He is not Teraa Surroor’s only failing. This is the sort of film that feels the need to spell out every detail for the audience. When a character tells us that X befriended Y on Facebook, the next shot is of X typing a Facebook message. When Robin tells Raghu he must learn the map of Dublin well, we are promptly shown a map of Dublin the very next moment. You must be familiar with your getaway vehicles, Robin adds. Cut to shots of Raghu with cars. This happens so often in the film, that it almost becomes amusing.

In the midst of all the back and forth in the story, we get several in-your-face, occasionally even contextually irrelevant efforts to cash in on the hyper-nationalism plaguing our political discourse these days. In one randomly placed scene, a couple of shooting instructors in Dublin (more of those bottom-of-the-barrel extras) taunt an Indian man for being useless with a gun.

They make snide remarks about how you just need to ask India’s neighbours about our incompetence in that department. When Raghu strolls over, these two mockingly assume he cannot understand English. Instead, he coolly fires several rounds from a gun and hits his mark each time – of course – then lectures those cheeky firangis about desi prowess in fluent English.

A desi hero in a foreign country admonishing a random racist firangi in public in impeccable English, a language that the random racist firangi assumed our hero does not know – this is such a Hindi film cliché now that you can see it coming from a mile.

Elsewhere, Raghu tells his girlfriend that he does no wrong and that his murderous, extra-legal activities should all be attributed to his love for India. Oh ok, if it is done in the name of desh prem, then I guess it is all right.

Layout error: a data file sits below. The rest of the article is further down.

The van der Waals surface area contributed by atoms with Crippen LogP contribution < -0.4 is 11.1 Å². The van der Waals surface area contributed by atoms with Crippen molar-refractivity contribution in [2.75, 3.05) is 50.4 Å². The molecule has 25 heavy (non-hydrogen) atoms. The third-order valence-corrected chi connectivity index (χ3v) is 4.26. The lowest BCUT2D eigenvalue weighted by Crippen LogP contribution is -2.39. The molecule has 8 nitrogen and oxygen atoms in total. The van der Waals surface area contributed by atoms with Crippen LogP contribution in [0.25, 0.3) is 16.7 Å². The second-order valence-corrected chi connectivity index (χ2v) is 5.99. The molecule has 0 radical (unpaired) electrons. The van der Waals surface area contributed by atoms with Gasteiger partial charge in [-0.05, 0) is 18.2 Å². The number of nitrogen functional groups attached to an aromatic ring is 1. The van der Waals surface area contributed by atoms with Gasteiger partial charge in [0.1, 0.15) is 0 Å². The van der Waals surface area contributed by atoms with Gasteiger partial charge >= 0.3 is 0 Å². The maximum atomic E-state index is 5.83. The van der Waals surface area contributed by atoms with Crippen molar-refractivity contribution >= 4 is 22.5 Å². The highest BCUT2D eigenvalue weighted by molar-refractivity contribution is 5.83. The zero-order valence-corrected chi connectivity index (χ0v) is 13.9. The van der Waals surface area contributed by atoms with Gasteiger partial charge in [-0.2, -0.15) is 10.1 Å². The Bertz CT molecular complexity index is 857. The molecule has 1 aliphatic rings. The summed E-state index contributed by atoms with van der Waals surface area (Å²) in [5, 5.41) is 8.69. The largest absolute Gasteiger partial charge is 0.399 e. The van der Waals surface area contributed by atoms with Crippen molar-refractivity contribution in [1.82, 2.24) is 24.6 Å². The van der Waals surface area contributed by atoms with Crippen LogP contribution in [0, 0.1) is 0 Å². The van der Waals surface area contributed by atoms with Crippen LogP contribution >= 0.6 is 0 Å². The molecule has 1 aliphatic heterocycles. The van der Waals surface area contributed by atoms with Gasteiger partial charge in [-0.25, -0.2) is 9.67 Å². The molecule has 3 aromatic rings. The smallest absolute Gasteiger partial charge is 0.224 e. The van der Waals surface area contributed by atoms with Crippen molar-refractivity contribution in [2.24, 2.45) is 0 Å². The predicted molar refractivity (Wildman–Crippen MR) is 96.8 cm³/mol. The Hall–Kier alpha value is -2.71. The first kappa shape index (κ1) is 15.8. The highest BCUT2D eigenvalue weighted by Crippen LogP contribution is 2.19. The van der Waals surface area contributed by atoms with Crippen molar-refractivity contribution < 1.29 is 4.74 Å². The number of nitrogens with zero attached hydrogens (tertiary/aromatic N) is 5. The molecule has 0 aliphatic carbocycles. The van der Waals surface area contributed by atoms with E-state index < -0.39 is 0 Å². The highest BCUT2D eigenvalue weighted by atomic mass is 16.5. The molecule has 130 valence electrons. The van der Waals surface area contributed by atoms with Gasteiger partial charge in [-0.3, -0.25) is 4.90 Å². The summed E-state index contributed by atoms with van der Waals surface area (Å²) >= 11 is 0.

Still elsewhere, before exterminating an enemy of our desh, he gets the fellow to shout a slogan in favour of Bharat Mata.

Thump your chests, wave the flag furiously and sing a patriotic song or two, people. India has arrived, Bollywood style!

If mainstream Hollywood filmmakers diss the entire world to make America look good, then it is clearly the job of Bollywood filmmakers to make us look good by portraying all foreigners as brainless twits. The final climactic revelation in Teraa Surroor is not entirely uninteresting, but the embarrassing foolishness of the Irish authorities up to that point ensures that it is too late by then to salvage the film.

This is not MSG-grade poor quality with cheap production values. No no, Teraa Surroor’s abysmal quality is accompanied by a glossy package and music that is hummable even if unmemorable, generic Himesh material.

Even the star’s blank face is placed atop a well-sculpted, muscular body, achieved no doubt at a considerable cost. He poses around in ganjis throughout the film to show off the results.

Now if only gyms had machines to build up acting muscles, there would be hope for him.

Allow me to summon up my inner Arundhati Roy for an appropriate simile to describe Teraa Surroor: this film is as flat as Farah Karimi’s enviably slim waist, as bland as Maggi Noodles without the Tastemaker and as pointless in its existence as the human appendix.

A moment of silence please, to honour the bravery of those who made Teraa Surroor.

First Published On : Mar 11, 2016 15:54 IST